The impact of the coronavirus continues to influence all manner of sectors connected to the housewares industry. Housewares manufacturers and online giant Amazon are among those providing services to the NHS, and trade show venues are being transformed into hospitals.
Birmingham based manufacturer U Group has increased its hospital bin production fivefold to satisfy increasing orders for the NHS in its fight against Covid-19. U- Group (which owns Samuel Groves and Mermaid brands) produces a vast array of products from bakeware and cookware to bins for the hospitality industry, the domestic market and healthcare establishments.
The manufacturer recently invested in its bin manufacturing process, with the installation of an injection moulding machine last year. The investment is enabling U Group to respond to crisis situations and support the overwhelming surge in current bin requirements for the NHS.
Lee McDonagh, md of U Group said: ““Our strategy in recent years has been to have greater control of the quality and costs of our products and to that avail we made a conscious move to UK production. We are pleased that we can respond to the NHS demands and hope it helps goes some way to reduce the suffering caused by the virus.”
Best known to the housewares industry as the venue for Spring Fair and Autumn Fair, the NEC is becoming the venue for an NHS Nightingale hospital. The hospital based at the NEC in Birmingham will start with up to 500 beds equipped with the capacity to increase beds up to 2,000 if needed. Meanwhile, London’s ExCel (home to trade shows including Brand Licensing Europe and the recent Hotel, Restaurant & Catering Show) opens as an NHS Nightingale Hospital this week, and is set to expand capacity to treat up to 4000 patients.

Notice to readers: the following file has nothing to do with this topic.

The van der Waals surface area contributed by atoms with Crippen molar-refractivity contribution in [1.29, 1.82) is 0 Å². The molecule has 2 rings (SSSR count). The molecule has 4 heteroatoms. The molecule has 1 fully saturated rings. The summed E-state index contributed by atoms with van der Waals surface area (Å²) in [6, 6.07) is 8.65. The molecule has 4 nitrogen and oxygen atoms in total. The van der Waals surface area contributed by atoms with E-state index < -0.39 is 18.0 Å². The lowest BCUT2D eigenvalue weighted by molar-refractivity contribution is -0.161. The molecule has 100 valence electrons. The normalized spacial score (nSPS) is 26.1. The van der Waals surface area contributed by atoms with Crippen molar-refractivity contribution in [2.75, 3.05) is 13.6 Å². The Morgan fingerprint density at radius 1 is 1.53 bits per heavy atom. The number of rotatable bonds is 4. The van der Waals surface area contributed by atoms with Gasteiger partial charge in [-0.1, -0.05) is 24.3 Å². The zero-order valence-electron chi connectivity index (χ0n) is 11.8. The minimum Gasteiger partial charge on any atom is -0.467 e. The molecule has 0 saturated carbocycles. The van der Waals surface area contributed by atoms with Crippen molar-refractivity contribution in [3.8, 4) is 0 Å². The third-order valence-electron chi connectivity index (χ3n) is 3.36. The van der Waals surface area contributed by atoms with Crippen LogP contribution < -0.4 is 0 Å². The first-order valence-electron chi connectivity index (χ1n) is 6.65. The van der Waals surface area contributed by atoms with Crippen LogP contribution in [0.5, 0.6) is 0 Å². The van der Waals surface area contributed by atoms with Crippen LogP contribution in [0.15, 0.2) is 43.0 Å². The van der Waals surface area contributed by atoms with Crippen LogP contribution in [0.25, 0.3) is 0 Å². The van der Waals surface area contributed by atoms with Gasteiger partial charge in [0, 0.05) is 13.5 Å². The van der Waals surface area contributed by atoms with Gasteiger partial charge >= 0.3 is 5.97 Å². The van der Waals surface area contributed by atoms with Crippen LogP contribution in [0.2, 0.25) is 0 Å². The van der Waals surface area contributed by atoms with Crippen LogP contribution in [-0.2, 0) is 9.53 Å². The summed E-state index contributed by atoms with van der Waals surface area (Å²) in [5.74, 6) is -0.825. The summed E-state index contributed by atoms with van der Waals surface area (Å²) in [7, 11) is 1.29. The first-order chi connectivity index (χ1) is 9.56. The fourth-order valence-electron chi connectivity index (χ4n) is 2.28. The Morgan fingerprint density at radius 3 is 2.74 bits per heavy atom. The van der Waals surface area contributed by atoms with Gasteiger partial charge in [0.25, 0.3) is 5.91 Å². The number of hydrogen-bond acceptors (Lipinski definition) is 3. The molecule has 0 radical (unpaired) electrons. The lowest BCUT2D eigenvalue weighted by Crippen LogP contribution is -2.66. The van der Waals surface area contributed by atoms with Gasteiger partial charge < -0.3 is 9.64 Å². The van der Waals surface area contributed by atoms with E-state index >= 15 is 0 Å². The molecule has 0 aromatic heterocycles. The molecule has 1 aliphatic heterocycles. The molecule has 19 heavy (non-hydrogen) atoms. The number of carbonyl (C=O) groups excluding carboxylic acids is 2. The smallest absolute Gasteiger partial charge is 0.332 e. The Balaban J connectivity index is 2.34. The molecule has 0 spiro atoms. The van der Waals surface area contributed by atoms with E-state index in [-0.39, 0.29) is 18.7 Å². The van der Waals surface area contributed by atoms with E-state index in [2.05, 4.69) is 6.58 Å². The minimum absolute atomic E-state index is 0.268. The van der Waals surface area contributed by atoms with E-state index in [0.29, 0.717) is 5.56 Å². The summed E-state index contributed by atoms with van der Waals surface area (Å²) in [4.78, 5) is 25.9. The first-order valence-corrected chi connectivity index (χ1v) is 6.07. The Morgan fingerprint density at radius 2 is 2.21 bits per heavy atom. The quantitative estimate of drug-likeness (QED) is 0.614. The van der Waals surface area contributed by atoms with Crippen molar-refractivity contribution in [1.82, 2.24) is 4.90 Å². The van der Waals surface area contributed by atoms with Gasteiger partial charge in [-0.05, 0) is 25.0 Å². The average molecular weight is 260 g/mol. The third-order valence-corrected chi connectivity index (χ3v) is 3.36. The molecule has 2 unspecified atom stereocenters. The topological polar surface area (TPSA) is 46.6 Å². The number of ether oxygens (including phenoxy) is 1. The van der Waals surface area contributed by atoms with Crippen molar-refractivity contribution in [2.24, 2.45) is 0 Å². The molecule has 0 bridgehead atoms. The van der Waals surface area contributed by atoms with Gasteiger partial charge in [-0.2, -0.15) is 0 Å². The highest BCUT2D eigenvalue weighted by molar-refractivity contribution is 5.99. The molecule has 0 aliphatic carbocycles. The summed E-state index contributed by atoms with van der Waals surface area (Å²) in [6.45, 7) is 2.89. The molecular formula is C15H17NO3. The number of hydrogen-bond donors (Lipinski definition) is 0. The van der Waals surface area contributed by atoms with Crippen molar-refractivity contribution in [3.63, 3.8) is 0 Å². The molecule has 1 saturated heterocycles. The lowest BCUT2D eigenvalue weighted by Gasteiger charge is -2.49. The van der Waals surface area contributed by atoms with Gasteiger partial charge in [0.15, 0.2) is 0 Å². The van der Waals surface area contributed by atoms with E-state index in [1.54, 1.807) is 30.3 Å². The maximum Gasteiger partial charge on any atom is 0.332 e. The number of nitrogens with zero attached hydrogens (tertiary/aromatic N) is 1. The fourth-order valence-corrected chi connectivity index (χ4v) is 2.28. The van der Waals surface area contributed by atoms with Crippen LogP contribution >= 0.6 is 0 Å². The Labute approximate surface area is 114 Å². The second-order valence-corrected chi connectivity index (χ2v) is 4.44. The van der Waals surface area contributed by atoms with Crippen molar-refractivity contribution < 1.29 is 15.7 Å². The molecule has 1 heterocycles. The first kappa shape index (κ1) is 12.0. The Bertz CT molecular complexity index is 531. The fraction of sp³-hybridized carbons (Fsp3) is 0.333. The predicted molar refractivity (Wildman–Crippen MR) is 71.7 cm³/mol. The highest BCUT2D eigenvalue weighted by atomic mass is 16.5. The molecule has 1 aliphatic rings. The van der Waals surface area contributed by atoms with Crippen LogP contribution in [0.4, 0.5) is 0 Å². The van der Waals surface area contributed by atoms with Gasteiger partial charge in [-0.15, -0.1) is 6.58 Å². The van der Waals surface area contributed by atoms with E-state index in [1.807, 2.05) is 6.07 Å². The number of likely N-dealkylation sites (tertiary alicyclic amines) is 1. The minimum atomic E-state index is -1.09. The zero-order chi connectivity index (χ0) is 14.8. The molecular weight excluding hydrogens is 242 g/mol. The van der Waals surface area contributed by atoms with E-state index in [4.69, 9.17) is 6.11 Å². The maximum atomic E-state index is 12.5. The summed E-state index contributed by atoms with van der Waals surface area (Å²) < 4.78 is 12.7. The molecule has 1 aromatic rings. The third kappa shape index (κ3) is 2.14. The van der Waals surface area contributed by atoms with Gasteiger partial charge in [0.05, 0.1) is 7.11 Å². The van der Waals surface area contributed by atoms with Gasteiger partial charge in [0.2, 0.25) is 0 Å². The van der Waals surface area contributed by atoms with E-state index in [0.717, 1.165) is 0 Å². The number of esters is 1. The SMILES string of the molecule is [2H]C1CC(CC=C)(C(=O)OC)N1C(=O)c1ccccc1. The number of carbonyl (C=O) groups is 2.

Amazon is helping the Government with the logistics of a new coronavirus (COVID-19) testing programme NHS staff are the first in line for the new test. Doug Gurr, UK country manager for Amazon, said: “We believe our role serving customers and the community during this time is a critical one, and we are committed to working closely with the Government to identify ways in which we can support efforts to respond to the crisis.”
At the current time, SDA manufacturer Gtech is not going ahead with the manufacture of its design of ventilators. The design – which uses off the shelf parts for ease of assembly – did not meet with the government standards. However the design details and assembly instructions are being downloaded from Gtech’s website by interested parties from around the world.
Meanwhile Dyson has received an order for 10,000 ventilators, pending regulatory approval. Dyson’s new design was created in collaboration with The Technology Partnership.
Top: One of U Group’s bins that are used in hospitals and other healthcare establishments. The bins are made in Birmingham.